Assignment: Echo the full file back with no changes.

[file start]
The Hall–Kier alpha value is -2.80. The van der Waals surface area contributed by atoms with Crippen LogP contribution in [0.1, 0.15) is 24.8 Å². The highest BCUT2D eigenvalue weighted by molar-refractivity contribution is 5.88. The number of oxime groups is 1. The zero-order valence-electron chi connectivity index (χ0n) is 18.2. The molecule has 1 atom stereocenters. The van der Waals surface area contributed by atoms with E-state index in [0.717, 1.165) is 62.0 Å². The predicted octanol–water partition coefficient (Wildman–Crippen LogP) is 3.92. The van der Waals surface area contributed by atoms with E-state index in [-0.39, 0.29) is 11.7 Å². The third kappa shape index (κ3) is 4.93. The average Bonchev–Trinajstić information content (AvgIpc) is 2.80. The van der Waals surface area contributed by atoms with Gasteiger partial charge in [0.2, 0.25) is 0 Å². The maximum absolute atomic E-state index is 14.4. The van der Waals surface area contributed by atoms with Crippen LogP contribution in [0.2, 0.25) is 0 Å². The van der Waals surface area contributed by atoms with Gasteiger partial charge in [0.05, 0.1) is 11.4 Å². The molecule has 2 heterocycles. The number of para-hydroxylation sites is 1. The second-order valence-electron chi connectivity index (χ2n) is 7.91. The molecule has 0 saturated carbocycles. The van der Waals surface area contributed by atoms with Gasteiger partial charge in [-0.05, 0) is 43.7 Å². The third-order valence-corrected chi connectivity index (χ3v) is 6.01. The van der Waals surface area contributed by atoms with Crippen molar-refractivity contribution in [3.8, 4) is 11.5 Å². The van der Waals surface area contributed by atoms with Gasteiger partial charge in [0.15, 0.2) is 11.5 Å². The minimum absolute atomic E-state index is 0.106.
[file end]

The Hall–Kier alpha value is -2.80. The van der Waals surface area contributed by atoms with Crippen LogP contribution in [0.1, 0.15) is 24.8 Å². The highest BCUT2D eigenvalue weighted by molar-refractivity contribution is 5.88. The number of oxime groups is 1. The zero-order valence-electron chi connectivity index (χ0n) is 18.2. The molecule has 1 atom stereocenters. The van der Waals surface area contributed by atoms with E-state index in [0.717, 1.165) is 62.0 Å². The predicted octanol–water partition coefficient (Wildman–Crippen LogP) is 3.92. The van der Waals surface area contributed by atoms with E-state index in [-0.39, 0.29) is 11.7 Å². The third kappa shape index (κ3) is 4.93. The average Bonchev–Trinajstić information content (AvgIpc) is 2.80. The van der Waals surface area contributed by atoms with Gasteiger partial charge in [0.2, 0.25) is 0 Å². The maximum absolute atomic E-state index is 14.4. The van der Waals surface area contributed by atoms with Crippen LogP contribution in [0.2, 0.25) is 0 Å². The van der Waals surface area contributed by atoms with Gasteiger partial charge in [0.05, 0.1) is 11.4 Å². The molecule has 2 heterocycles. The number of para-hydroxylation sites is 1. The second-order valence-electron chi connectivity index (χ2n) is 7.91. The molecule has 0 saturated carbocycles. The van der Waals surface area contributed by atoms with Gasteiger partial charge in [-0.05, 0) is 43.7 Å². The third-order valence-corrected chi connectivity index (χ3v) is 6.01. The van der Waals surface area contributed by atoms with Crippen molar-refractivity contribution in [3.8, 4) is 11.5 Å². The van der Waals surface area contributed by atoms with Gasteiger partial charge in [0.15, 0.2) is 11.5 Å². The minimum absolute atomic E-state index is 0.106.